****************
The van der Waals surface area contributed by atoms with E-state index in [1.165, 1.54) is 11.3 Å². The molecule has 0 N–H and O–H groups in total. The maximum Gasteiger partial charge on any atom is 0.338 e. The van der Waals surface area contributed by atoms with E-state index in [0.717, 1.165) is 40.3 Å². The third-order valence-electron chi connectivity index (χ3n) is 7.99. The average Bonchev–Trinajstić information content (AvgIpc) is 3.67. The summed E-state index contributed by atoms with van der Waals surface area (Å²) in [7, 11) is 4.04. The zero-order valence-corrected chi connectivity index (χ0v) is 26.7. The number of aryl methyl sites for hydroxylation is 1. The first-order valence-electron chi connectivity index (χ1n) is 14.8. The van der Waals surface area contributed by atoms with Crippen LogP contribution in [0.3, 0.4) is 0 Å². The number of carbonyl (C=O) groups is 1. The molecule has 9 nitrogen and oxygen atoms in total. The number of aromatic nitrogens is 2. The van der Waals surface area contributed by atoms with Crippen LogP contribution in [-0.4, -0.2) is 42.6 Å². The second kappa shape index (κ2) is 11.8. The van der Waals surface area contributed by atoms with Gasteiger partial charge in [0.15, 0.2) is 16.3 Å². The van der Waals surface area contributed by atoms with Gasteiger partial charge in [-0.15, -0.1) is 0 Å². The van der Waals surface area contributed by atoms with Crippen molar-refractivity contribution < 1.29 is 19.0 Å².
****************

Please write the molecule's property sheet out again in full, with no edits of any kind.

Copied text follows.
The van der Waals surface area contributed by atoms with E-state index in [1.165, 1.54) is 11.3 Å². The molecule has 0 N–H and O–H groups in total. The maximum Gasteiger partial charge on any atom is 0.338 e. The van der Waals surface area contributed by atoms with E-state index in [0.717, 1.165) is 40.3 Å². The third-order valence-electron chi connectivity index (χ3n) is 7.99. The average Bonchev–Trinajstić information content (AvgIpc) is 3.67. The summed E-state index contributed by atoms with van der Waals surface area (Å²) in [7, 11) is 4.04. The zero-order valence-corrected chi connectivity index (χ0v) is 26.7. The number of aryl methyl sites for hydroxylation is 1. The first-order valence-electron chi connectivity index (χ1n) is 14.8. The van der Waals surface area contributed by atoms with Crippen LogP contribution in [0.3, 0.4) is 0 Å². The number of carbonyl (C=O) groups is 1. The molecule has 9 nitrogen and oxygen atoms in total. The number of aromatic nitrogens is 2. The van der Waals surface area contributed by atoms with Crippen LogP contribution in [-0.4, -0.2) is 42.6 Å². The second kappa shape index (κ2) is 11.8. The van der Waals surface area contributed by atoms with Gasteiger partial charge in [0.15, 0.2) is 16.3 Å². The van der Waals surface area contributed by atoms with Gasteiger partial charge in [-0.15, -0.1) is 0 Å². The van der Waals surface area contributed by atoms with Crippen molar-refractivity contribution < 1.29 is 19.0 Å².